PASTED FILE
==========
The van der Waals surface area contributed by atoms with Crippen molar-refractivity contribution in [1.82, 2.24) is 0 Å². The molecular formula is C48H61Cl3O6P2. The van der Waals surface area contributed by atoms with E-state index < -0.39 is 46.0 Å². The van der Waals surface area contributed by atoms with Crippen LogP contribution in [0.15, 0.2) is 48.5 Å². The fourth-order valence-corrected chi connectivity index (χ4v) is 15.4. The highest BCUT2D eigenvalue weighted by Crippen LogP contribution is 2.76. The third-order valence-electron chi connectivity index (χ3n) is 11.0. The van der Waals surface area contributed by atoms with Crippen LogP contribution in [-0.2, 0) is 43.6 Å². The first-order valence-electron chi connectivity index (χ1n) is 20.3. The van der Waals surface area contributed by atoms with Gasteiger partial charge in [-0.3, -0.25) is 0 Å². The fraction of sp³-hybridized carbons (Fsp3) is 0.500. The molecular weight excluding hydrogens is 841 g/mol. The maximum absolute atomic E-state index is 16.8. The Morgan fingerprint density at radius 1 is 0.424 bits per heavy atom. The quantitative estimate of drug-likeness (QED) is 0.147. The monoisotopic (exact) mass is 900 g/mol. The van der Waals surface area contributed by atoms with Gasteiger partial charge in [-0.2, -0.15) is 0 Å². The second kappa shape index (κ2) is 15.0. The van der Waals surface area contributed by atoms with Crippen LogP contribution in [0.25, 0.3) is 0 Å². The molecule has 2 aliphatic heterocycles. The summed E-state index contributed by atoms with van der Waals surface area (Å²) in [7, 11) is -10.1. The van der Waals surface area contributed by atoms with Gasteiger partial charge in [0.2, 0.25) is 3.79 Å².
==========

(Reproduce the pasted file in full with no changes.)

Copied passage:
The van der Waals surface area contributed by atoms with Crippen molar-refractivity contribution in [1.82, 2.24) is 0 Å². The molecular formula is C48H61Cl3O6P2. The van der Waals surface area contributed by atoms with E-state index < -0.39 is 46.0 Å². The van der Waals surface area contributed by atoms with Crippen LogP contribution in [0.15, 0.2) is 48.5 Å². The fourth-order valence-corrected chi connectivity index (χ4v) is 15.4. The highest BCUT2D eigenvalue weighted by Crippen LogP contribution is 2.76. The third-order valence-electron chi connectivity index (χ3n) is 11.0. The van der Waals surface area contributed by atoms with Crippen LogP contribution in [-0.2, 0) is 43.6 Å². The first-order valence-electron chi connectivity index (χ1n) is 20.3. The van der Waals surface area contributed by atoms with Gasteiger partial charge in [-0.3, -0.25) is 0 Å². The fraction of sp³-hybridized carbons (Fsp3) is 0.500. The molecular weight excluding hydrogens is 841 g/mol. The maximum absolute atomic E-state index is 16.8. The Morgan fingerprint density at radius 1 is 0.424 bits per heavy atom. The quantitative estimate of drug-likeness (QED) is 0.147. The monoisotopic (exact) mass is 900 g/mol. The van der Waals surface area contributed by atoms with Gasteiger partial charge in [-0.2, -0.15) is 0 Å². The second kappa shape index (κ2) is 15.0. The van der Waals surface area contributed by atoms with Crippen LogP contribution in [0.25, 0.3) is 0 Å². The molecule has 2 aliphatic heterocycles. The summed E-state index contributed by atoms with van der Waals surface area (Å²) in [7, 11) is -10.1. The van der Waals surface area contributed by atoms with Gasteiger partial charge in [0.2, 0.25) is 3.79 Å².